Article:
Sailfeed
April 23rd

By Kimball Livingston Posted April 23, 2014

Suddenly we have anecdotal evidence in plenty that there’s nothing like a hot lime-colored wing on a sailboat to set people a’wondering, and we were able to address the collective WTF in our piece about Richard Jenkins’ prototype of a wing for a wind-assisted ferry of the maybe-future.

If you haven’t seen that story, and you want to, and if looking around the Home page is below your pay grade, you can find the story here.

Among reactions to the piece, there was a posting on the forum of BAMA, the Bay Area Multihull Association, by Oracle Racing wing designer Tom Speer.…

Read More
April 21st

By Kimball Livingston Posted April 21, 2014

Eventually, someone is going to get “wind assisted” transport right.

Don’t bet against Richard Jenkins.

The same Richard Jenkins who spent his first ten adult years figuring out how to set a wing-powered landsailing speed record of 126.2 mph.

The same Richard Jenkins who recently, remotely, sailed a 19-foot, wing-and-solar-powered prototype drone from San Francisco Bay to Kaneohe Bay, Oahu, then to the South Pacific, and back, and who is now neck deep in developing his next generation Saildrone, capable of carrying a complete array of oceanographic research instrumentation to any coordinates on the blue reaches of the Blue Planet.…

Read More
April 16th

By Kimball Livingston

Once upon a time I was invited to sail from Portland to San Francisco on a rather special ship.

And that raised the question, what do you do with 22,000 square feet of sail? The Captain of the US Coast Guard Cutter Eagle said, “It’s basic sailing, just a lot of it.”

We were at sea for three days, downriver on the Columbia to salt water at Astoria, then south along the Pacific Coast from Oregon to California and the Golden Gate. Being a small-boat sailor, I had my epiphanies.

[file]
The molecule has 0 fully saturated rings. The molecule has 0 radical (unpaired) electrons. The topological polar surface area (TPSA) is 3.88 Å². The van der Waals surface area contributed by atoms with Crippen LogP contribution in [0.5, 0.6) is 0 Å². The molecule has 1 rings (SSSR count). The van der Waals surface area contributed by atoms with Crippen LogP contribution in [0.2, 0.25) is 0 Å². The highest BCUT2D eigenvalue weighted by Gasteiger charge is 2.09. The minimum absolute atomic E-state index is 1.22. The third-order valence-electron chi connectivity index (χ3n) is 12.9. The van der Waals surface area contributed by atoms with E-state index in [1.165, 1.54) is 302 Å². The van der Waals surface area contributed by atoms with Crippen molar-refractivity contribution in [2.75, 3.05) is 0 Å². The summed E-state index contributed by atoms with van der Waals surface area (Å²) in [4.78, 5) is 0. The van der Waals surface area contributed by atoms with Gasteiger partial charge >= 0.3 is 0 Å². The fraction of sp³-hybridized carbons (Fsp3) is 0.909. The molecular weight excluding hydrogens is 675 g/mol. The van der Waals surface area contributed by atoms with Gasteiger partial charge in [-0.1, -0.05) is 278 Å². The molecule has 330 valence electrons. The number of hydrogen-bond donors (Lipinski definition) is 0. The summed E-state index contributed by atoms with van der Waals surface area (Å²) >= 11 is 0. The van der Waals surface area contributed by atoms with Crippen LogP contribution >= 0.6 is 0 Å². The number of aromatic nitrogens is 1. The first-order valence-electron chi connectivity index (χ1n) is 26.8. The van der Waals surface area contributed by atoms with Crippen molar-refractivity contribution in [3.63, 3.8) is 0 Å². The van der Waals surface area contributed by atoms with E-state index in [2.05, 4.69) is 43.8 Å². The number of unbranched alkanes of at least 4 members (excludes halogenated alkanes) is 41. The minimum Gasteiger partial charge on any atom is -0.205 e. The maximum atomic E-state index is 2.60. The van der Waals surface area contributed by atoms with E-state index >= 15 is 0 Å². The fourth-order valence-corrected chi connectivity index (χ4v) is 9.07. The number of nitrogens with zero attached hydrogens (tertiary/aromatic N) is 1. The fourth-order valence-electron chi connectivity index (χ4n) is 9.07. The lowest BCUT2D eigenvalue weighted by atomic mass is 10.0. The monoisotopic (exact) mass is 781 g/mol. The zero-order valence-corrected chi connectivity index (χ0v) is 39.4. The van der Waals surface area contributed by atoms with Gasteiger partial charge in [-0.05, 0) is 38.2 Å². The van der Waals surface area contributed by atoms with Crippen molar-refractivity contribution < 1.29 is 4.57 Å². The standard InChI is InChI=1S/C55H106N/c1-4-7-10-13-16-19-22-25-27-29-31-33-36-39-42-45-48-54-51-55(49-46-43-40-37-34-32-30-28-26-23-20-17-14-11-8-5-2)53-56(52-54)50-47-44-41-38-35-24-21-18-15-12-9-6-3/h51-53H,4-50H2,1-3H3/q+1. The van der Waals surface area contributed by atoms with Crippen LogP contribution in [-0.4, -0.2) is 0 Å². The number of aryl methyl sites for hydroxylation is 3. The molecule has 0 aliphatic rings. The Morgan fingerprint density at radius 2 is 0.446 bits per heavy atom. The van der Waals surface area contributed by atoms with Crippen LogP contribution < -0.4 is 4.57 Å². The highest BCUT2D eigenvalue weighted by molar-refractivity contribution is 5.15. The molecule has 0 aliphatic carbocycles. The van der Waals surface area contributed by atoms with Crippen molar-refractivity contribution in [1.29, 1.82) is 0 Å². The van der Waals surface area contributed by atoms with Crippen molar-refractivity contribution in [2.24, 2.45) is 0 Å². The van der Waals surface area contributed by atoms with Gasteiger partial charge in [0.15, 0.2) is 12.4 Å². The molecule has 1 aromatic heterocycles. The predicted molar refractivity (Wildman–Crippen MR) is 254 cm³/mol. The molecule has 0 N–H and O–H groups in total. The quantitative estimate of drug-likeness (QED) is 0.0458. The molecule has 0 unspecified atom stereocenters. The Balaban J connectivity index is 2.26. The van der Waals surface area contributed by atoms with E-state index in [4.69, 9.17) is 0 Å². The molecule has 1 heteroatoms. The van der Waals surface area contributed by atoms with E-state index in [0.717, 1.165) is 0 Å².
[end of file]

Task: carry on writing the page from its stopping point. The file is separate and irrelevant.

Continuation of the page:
Imagine a medium breeze near or forward of the beam.…

Read More
April 8th

Remember when? Team Korea (RIP) photo by Gilles Martin-Raget/America’s Cup

By Kimball Livingston Posted April 8, 2014

In the quiet before the storm—counting down to the release of a Protocol for America’s Cup 35—I note that the chatter-flurry about a nationality requirement has died away in the expectation that “something” will be done, even at the risk of consigning a raft of Kiwi pros to the unemployment line. The “we’re a highly international team” bit has not played as well as hoped, and yes, the American team was thin on yanks. In one facet of the big picture, however, a nationality requirement is kinda too bad.…

Read More
March 5th

Posted March 5, 2014 by Kimball Livingston

Polluted? Surely not Marina del Rey.

But, out of tests performed in ten harbors in America, on the day of the Rozalia Project’s testing in Marina del Rey, that spiffy enclave four miles north of LAX, and just south of hot, hot, hot Venice Beach, rang the bell as the most polluted harbor in America.

We’ll have to add qualifiers, so don’t stop reading here. But if you care about Marina del Rey, you need to know.

Source: visitmarinadelrey.com

Source: visitmarinadelrey.com

Because, yes, we’re talking about the Marina del Rey that was created in the days when any car worth having sported tailfins to the stars.…

Read More
July 14th

Sailing Small

Posted by // July 14, 2013 // COMMENT (0 Comments)

Cruising, , ,

People often assume that we are fantastic sailors.  After all, we have made it from the Chesapeake to New Zealand – we must be awesome, right?  Well, I won’t claim that we haven’t picked up a skill or two along the way.  But cruising is a different kind of sailing.  In some ways, your boat turns into your car: a vehicle you use to eat up the miles in order to to reach faraway places.  You can slip into the habit of being destination-focused.  And that is a shame, because if sailing is good for anything, it is good for showing you the world very, very slowly. …

Read More
December 10th
http://sailfeed.com/sites/default/files/Boat%20-%20Credit%20Rob%20Gage.jpg

Courtesy of the Sail Magazine Great Escape Contest winner, here is Elliot Crowder’s winning entry top 5 reasons to win a charter in St. Vincent and the Grenadines from TMM Charters:

1. Our family of 3 live and sail on the cold & rugged Oregon Coast. Our love of sailing has us out year round.  When the wind is blowing sideways & the rain gauge shows 20 inches for the month an escape to a tropical paradise torn from the pages of Sail Magazine sounds like a dream come true!

2. Our 8-year old son is on the junior sailing team & is quite good at racing!  He has been on boats since he was days old and loves charts and navigation.…

Read More